Apple Watch and Retina MacBook Reviews Are In

In a matter of days, you’ll be able to make your own decision as to whether the Apple Watch is the real thing or hype. That is, if you can schedule an appointment, get your online pre-order in time and if the model you want is available for delivery on the 24th.

Or maybe you’re in the market for a new laptop. In which case, the question is do you want to get more of the same MacBook Air or MacBook Pro you’re, or do you want to liplock the future that is the retina MacBook with its single-port lifestyle?

No one’s touched and played with either yet. No one, that is, unless you’re one of those special few that Apple deems worthy of early access to their products for review purposes. (We aren’t one of those people. But we’d like to be. And if you’re someone who works for Apple PR and you happened to stumble on this page: Hi here! Give us a call. Do you like alcohol?) But here’s a quick rundown of reviews by people who are.

Not that we’re jealous.

Apple Watch

Daring Fireball:

Overall, John Gruber is positive about the device. He sees this as another case of Apple entering a market after its been established, like it did with MP3 players and smartphones, but offering something with the company’s refinement. He describes the Apple Watch as an “OK” watch but raves about the device when taken as a whole. He loves the fit and finish of the device. Interestingly, he’s impressed about the basic, fluoroelastomer bands: “I’ve rolled my eyes at Apple’s use of fluoroelastomer in lieu of rubber to describe the material of these bands, but it truly does have a premium, richly supple feel to it.” In addition, he sees the haptic feedback — the taps that the watch uses with its notifications — as an important factor in delivering information. He also sees the Digital Touch function as an innovative new way of communication though it requires knowing someone who also has an Apple Watch.

Yahoo! Tech:

David Pogue sees the Apple Watch as an evolution of the watches we’re all presently used to. (Though even he wonders who the Apple Watch Edition is really for. Is it to make the $349 to $399 Apple Watch Sport and the stainless steel Apple Watch, which starts at $549, a deal? And is the Apple Watch Sucker Edition a more appropriate appellation for the gold watch?) It’s a very well thought-out, very well designed piece of equipment that seeks to answer why you’d want a smartwatch. He describes notification management as “excellent” and that the company’s attention to detail in hardware and software coming together. Learning the new gestures and using the digital crown and side button will take some time. But when it works, it’s “amazing,” he wrote.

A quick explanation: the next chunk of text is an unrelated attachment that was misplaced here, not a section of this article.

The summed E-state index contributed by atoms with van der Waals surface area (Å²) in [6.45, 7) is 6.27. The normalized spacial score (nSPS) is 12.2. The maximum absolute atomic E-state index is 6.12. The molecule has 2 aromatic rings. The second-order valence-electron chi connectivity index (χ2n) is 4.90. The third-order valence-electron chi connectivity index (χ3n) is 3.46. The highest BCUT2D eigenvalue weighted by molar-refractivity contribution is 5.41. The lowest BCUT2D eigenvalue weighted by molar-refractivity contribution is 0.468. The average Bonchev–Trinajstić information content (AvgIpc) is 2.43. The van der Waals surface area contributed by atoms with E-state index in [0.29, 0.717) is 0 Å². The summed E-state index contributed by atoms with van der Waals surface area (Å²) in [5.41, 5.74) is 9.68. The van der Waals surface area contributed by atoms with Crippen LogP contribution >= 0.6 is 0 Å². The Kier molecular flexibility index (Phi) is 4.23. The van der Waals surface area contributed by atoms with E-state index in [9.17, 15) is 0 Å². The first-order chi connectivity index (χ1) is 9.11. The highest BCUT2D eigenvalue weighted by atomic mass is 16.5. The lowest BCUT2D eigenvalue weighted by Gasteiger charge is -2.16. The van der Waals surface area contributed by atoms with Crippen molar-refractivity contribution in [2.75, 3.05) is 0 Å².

“Of the half-dozen smartwatches I’ve tested in recent years, I’ve had the best experience with Apple Watch. If you’re an iPhone power user and you’re intrigued by the promises of wearable technology, you’ll like it, too”, Lauren Goode opens. However, she also points out the shortcomings — you’ll need an iPhone newer than a 5 and that not everyone will want to move the notifications they get on their phone to their wrist. Goode also used it as an exercise tracker and found it very useful for those who are geeks and who work out. Apps are also a work in progress, but Goode found the first party apps from Apple the most useful.

(Retina) MacBook

The Loop:

Jim Dalrymple, he of the single word “yep” and “nope” predictions regarding Apple, was happy with the 1.1 Ghz model Apple supplied him with. He said he didn’t touch his other two laptops and the MacBook was now fully integrated into his workflow. The new keyboard takes some getting used to because of its shallow travel, but he grew to like it. In real world use, the MacBook had a 40 percent charge after 6 hours of sporadic web browsing, blog posting and email sending/receiving. Another seven and a half hours of light video watching and other tasks brought it down to four percent. Dalrymple describes the retina display as gorgeous, of course. But on the more controversial point of the MacBook’s single USB-C port, he comes down as a supporter — but he also makes his preference for probability over expandability clear.


In a contrary view to Dalrymple, Jason Snell is upfront with his reservations to the single port: “Using a computer that feels like it fell through a time warp from the future is fun, but if that computer drops through the wormhole without any compatible accessories then there’s going to be some aggravation, too.” Like Dalrymple, Snell likes the new keyboard and gushes about the smaller package — smaller than the already diminutive MacBook Air. But with that size, there’s compromises and Snell, fairly, points them out: the display is gorgeous, but at 12 inches it’s “almost unusable”. The fanless processor is slow, but it didn’t stop him from getting his work done. He recommends it for people who don’t mind living on technology’s edge, but advises everyone else to wait for the world to catch up to the device.

The Wall Street Journal:

Joanna Stern agrees with Snell that the MacBook is a time machine from the future. She asks why, and it’s not without reason, it can’t have biometric security measures built-in, especially since fingerprint scanners have been standard in iPhones for the last two generations. In contrast to Dalrymple, Stern takes the laptop to its extremes to test its battery life and she comes away unimpressed. Rather than seeing this as opportunity to get a jump on what’s new if you can afford it, Stern is much more cautionary in her advice. “Like the original MacBook Air, introduced in 2008, there are too many key compromises—in battery life, speed and port access—for the early-adopter price.”

Photo by Willem van Bergen/flickr.

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